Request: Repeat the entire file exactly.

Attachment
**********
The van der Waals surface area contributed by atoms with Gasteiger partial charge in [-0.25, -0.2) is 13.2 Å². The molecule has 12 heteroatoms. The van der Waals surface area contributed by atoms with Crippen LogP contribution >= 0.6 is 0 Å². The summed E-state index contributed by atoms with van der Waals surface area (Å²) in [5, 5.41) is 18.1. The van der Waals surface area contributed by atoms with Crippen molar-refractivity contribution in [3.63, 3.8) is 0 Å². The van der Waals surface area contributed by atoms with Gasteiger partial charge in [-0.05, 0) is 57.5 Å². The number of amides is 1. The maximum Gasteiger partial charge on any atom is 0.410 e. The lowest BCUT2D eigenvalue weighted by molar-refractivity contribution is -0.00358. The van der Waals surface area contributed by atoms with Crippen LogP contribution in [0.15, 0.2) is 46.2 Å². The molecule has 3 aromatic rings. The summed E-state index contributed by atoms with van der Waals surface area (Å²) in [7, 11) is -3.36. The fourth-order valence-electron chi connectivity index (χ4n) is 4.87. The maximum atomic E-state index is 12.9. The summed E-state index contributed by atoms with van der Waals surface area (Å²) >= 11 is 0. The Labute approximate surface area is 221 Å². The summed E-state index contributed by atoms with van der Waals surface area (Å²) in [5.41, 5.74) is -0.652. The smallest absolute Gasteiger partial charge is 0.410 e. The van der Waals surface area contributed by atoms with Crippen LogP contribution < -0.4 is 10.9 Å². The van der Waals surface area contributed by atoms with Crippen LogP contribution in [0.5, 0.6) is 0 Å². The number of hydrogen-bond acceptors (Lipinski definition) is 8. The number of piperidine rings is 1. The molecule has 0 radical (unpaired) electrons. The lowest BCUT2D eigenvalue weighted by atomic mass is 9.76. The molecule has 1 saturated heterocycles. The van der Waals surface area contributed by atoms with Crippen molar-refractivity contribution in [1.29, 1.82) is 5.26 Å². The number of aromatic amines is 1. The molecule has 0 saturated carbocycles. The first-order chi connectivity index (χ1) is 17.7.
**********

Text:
The van der Waals surface area contributed by atoms with Gasteiger partial charge in [-0.25, -0.2) is 13.2 Å². The molecule has 12 heteroatoms. The van der Waals surface area contributed by atoms with Crippen LogP contribution >= 0.6 is 0 Å². The summed E-state index contributed by atoms with van der Waals surface area (Å²) in [5, 5.41) is 18.1. The van der Waals surface area contributed by atoms with Crippen molar-refractivity contribution in [3.63, 3.8) is 0 Å². The van der Waals surface area contributed by atoms with Gasteiger partial charge in [-0.05, 0) is 57.5 Å². The number of amides is 1. The maximum Gasteiger partial charge on any atom is 0.410 e. The lowest BCUT2D eigenvalue weighted by molar-refractivity contribution is -0.00358. The van der Waals surface area contributed by atoms with Crippen LogP contribution in [0.15, 0.2) is 46.2 Å². The molecule has 3 aromatic rings. The summed E-state index contributed by atoms with van der Waals surface area (Å²) in [7, 11) is -3.36. The fourth-order valence-electron chi connectivity index (χ4n) is 4.87. The maximum atomic E-state index is 12.9. The summed E-state index contributed by atoms with van der Waals surface area (Å²) >= 11 is 0. The Labute approximate surface area is 221 Å². The summed E-state index contributed by atoms with van der Waals surface area (Å²) in [5.41, 5.74) is -0.652. The smallest absolute Gasteiger partial charge is 0.410 e. The van der Waals surface area contributed by atoms with Crippen LogP contribution < -0.4 is 10.9 Å². The van der Waals surface area contributed by atoms with Crippen LogP contribution in [0.5, 0.6) is 0 Å². The number of hydrogen-bond acceptors (Lipinski definition) is 8. The number of piperidine rings is 1. The molecule has 0 radical (unpaired) electrons. The lowest BCUT2D eigenvalue weighted by atomic mass is 9.76. The molecule has 1 saturated heterocycles. The van der Waals surface area contributed by atoms with Crippen molar-refractivity contribution in [1.29, 1.82) is 5.26 Å². The number of aromatic amines is 1. The molecule has 0 saturated carbocycles. The first-order chi connectivity index (χ1) is 17.7.